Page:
Keep your window open at night to avoid obesity and type 2 diabetes, says Oxford professor


Opening your bedroom window at night to allow a flow of cool breeze could prevent obesity and Type 2 diabetes, an Oxford University professor has suggested.

Professor of Endocrinology Ashley Grossman said there was increasing evidence that cooling the body by just a few degrees was also beneficial for health.

He has revealed this after a new study by Dutch scientists that has established a link between global warming and diabetes.

The researchers noticed that a one-degree centigrade increase in environmental temperature could result in 100,000 new cases of diabetes in the US every year because the body needed to burn less brown fat to keep warm, causing insulin sensitivity and obesity.

Prof Grossman said the study supported the ‘keep cool’ theory of reducing diabetes and obesity.

The latest study by Maastricht University Medical Centre in the Netherlands alerted turning the thermostat down to between 15 C and 17 C for a few hours a day to keep reduce weight.

The researchers say that because we spend much time indoors, mostly in overheated homes and offices, our bodies do not burn calories naturally to keep warm. Temperatures closer to the outside temperatures can have more health benefits.

Being colder increases the metabolic rate – the rate at which calories are burnt – by 30 per cent and shivering can burn about 400 calories per hour as it increases the metabolic rate by five times.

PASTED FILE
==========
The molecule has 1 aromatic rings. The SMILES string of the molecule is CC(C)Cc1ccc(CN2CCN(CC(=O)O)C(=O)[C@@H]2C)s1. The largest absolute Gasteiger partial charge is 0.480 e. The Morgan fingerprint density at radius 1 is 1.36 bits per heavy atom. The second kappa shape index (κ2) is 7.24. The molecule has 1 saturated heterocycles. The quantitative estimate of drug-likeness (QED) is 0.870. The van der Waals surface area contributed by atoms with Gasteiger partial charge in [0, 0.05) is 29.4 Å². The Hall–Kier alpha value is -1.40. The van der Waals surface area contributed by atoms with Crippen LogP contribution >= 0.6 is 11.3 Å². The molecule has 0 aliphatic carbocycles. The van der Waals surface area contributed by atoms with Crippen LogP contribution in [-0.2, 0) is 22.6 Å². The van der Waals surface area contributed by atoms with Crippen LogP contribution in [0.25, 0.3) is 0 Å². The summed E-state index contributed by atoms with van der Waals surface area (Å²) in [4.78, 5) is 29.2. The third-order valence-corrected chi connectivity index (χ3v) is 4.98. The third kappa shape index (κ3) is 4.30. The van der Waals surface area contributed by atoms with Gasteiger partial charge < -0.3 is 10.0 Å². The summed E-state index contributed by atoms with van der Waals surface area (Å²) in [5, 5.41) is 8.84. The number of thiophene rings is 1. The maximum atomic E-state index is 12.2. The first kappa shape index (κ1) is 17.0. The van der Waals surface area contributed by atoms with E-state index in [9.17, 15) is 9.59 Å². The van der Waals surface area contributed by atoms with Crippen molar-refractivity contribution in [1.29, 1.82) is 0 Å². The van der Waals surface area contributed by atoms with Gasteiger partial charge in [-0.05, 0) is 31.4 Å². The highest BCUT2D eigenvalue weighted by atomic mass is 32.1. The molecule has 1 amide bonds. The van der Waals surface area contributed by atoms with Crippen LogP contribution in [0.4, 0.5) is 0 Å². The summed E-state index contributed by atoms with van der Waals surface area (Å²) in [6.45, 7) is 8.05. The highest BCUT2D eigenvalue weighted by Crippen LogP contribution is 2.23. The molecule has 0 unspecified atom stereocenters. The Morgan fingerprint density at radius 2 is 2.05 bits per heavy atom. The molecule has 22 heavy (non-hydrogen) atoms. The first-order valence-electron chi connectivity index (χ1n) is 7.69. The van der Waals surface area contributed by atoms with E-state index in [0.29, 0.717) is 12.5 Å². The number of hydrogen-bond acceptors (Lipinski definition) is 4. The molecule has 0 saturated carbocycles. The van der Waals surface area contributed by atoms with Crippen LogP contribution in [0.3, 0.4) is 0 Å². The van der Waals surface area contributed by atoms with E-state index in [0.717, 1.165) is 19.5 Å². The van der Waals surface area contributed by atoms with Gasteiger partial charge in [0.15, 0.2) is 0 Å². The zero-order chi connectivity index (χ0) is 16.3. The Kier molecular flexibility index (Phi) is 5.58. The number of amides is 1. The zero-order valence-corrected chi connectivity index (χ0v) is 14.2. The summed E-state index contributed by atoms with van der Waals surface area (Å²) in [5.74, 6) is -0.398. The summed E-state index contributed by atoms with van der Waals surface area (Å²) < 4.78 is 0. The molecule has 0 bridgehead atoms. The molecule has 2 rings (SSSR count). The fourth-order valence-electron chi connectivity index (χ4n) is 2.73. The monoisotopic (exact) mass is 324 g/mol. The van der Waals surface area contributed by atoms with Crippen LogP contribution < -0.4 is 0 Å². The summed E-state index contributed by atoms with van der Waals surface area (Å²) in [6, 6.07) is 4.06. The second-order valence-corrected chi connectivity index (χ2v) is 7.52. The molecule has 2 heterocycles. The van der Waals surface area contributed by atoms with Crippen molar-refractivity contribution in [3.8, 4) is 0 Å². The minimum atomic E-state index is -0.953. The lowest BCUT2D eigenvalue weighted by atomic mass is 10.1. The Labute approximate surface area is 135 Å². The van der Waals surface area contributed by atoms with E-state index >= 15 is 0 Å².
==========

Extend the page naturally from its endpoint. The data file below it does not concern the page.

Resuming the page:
The new study by Leiden University Medical Center, which was published in BMJ Open Diabetes Research & Care, has noticed that  global rise in temperature was contributing to the type 2 diabetes epidemic.

About two-thirds of Britons are overweight or obese and some 3.6 million people suffer mostly from Type 2 diabetes.

The human body includes two types of fat, white and brown. The white fat store’s calories, brown fat is converted into energy and heat so by keeping our body cool is expected to trigger brown fat, and help in weight loss.

Although the link between a cold body and diabetes is moderately well established, researchers claim the thought that it might be linked to climatic change was unusual.

Prof Sir David Spiegelhalter, Winton Professor for the Public Understanding of Risk at the University of Cambridge, said: “Even if these estimates holds true, it would indicate that 2 degrees rise in average temperature was linked with an increased incidence of diabetes of 0.7 percent.